The Bond King’s Alpha [PREMIUM]


This post is by Steve LeCompte from CXO Advisory


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Did Bill Gross, the Bond King, generate significantly positive alpha during his May 1987 through September 2014 tenure as manager of PIMCO Total Return Fund (Fund)? In their March 2019 paper entitled “Bill Gross’ Alpha: The King Versus the Oracle”, Richard Dewey and Aaron Brown investigate whether Bill Gross generates excess average return after adjusting Keep Reading

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Real Time Economics: China Retaliates, U.S. Prepares to Escalate


This post is by Jeffrey Sparshott from Real Time Economics


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This is the web version of the WSJ’s newsletter on the economy. You can sign up for daily delivery here.

The U.S.-China trade fight is heating up and Amazon is giving employees money to quit. Good morning. Jeff Sparshott here to take you through key developments in the global economy. Send us your questions, comments and suggestions by replying to this email.

U.S.-China: It’s Getting Hot In Here

The U.S.-China trade dispute is escalating.

  • Beijing retaliated against higher U.S. tariffs with plans to increase levies on $60 billion in U.S. imports.
  • Washington laid out nearly $300 billion of new Chinese imports that would face 25% levies as early as this summer.
  • President Trump said he plans to meet with Chinese President Xi Jinping next month when he is in Japan for a Group of 20 summit. That might be the best chance for Continue reading “Real Time Economics: China Retaliates, U.S. Prepares to Escalate”

Real Time Economics: Mortgage Rates Drop, Prospects for U.S.-China Deal Rise


This post is by Jeffrey Sparshott from Real Time Economics


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This is the web version of the WSJ’s newsletter on the economy. You can sign up for daily delivery here.

Good morning. Jeff Sparshott here to take you through key developments in the global economy. Send us your questions, comments and suggestions by replying to this email.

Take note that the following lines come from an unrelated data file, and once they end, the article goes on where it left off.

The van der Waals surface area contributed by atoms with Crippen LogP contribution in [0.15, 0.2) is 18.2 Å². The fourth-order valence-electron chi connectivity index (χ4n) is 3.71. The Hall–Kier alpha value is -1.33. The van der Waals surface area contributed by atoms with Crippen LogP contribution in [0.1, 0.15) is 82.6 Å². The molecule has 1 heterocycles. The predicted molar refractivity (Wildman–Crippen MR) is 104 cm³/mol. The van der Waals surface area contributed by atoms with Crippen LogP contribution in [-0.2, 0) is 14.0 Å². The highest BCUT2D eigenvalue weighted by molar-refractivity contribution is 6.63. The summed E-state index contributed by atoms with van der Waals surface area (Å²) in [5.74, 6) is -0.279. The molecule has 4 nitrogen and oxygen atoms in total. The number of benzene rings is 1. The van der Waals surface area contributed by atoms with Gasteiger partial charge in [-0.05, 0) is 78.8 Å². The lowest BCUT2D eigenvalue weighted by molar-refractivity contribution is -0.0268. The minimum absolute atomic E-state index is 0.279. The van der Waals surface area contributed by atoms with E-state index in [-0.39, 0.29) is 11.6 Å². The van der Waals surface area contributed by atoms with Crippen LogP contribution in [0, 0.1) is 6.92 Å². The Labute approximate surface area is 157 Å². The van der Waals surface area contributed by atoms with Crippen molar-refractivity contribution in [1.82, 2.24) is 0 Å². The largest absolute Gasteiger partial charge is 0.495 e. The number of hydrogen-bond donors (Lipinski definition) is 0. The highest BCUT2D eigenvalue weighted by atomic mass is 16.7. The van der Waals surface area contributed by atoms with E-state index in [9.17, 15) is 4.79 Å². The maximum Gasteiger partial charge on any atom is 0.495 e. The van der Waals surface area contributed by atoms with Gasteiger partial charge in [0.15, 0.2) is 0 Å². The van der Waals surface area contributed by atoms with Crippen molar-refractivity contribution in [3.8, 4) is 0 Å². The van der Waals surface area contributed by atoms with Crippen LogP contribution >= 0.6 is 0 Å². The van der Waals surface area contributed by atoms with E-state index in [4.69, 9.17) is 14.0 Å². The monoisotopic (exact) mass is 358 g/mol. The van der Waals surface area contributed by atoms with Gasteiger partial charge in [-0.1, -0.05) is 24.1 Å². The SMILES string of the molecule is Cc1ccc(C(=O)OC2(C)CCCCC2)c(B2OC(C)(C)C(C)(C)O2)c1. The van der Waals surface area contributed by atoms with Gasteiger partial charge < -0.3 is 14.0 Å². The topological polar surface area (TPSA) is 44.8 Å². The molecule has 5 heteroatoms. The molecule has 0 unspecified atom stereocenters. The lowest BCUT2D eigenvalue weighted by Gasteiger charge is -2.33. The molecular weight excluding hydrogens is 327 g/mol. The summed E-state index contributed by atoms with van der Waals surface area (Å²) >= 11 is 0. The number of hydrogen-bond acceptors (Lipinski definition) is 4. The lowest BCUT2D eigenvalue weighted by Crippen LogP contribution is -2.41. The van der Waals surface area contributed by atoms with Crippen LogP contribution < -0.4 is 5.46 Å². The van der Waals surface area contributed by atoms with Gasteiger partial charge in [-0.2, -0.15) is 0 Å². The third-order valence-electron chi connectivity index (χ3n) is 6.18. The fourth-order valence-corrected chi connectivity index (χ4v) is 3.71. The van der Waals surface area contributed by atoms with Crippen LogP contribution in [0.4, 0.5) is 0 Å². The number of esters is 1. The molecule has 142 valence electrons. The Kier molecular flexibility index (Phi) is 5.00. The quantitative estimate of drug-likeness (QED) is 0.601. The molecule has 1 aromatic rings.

THE 4% MORTGAGE IS BACK

Mortgage rates are dropping. Economists and lenders believe they’re getting low enough to help jump-start the housing market. The average rate on a 30-year fixed mortgage this week fell to its lowest since January 2018. Some lenders are advertising sub-4%. Just a few months ago, average rates were on the verge of hitting 5%, drying up refinancings and putting a damper on home price growth, Ben Eisen reports.

Thanks, Fed: Rates have been declining along with the yield on the benchmark 10-year Treasury note. The bond-market moves have been spurred by the Federal Reserve’s decision to pause its Continue reading “Real Time Economics: Mortgage Rates Drop, Prospects for U.S.-China Deal Rise”

Real Time Economics: The Economy May Look Worse Before It Looks Better


This post is by Jeffrey Sparshott from Real Time Economics


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This is the web version of the WSJ’s newsletter on the economy. You can sign up for daily delivery here.

Good morning. Jeff Sparshott here to take you through key developments in the global economy. Send us your questions, comments and suggestions by replying to this email.

SLOW RIDE

The Commerce Department today releases revised fourth-quarter gross domestic product figures. Economists polled by the WSJ are expecting a significant downgrade—a 2.2% pace of growth instead of the initially reported 2.6%. Yes, that’s all so 2018. But it points to a slowing trend that appears set to continue into the first quarter of 2019. The trend, however, has been looking better lately as more hard data comes in. The Atlanta Fed’s GDPNow model initially was tracking a scant 0.3% pace of growth for the first quarter. That’s now up to 1.5%. Some economists expect a rebound in the Continue reading “Real Time Economics: The Economy May Look Worse Before It Looks Better”

Real Time Economics: The Accurate Economist, Diving Bond Yields and a More Politicized Fed


This post is by Jeffrey Sparshott from Real Time Economics


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This is the web version of the WSJ’s newsletter on the economy. You can sign up for daily delivery here.

Good morning. Jeff Sparshott here to take you through key developments in the global economy. Send us your questions, comments and suggestions by replying to this email.

MEET THE WSJ SURVEY’S MOST ACCURATE ECONOMIC FORECASTER

Bernard Baumohl, chief global economist at The Economic Outlook Group, was the most accurate forecaster for 2018 in The Wall Street Journal’s monthly survey. How did he get top billing? Conventional models, such as those deployed by the Federal Reserve, don’t properly capture the way technological change has affected how Americans live and spend, he says. The Princeton, N.J.-based firm he founded in 2008 strives to insert “more of a human analysis.”

Forecast: Mr. Baumohl expects growth to slow in 2019, although he says there should be enough momentum in the economy Continue reading “Real Time Economics: The Accurate Economist, Diving Bond Yields and a More Politicized Fed”

Real Time Economics: Yes, the Economy Is Slowing


This post is by Jeffrey Sparshott from Real Time Economics


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This is the web version of the WSJ’s newsletter on the economy. You can sign up for daily delivery here.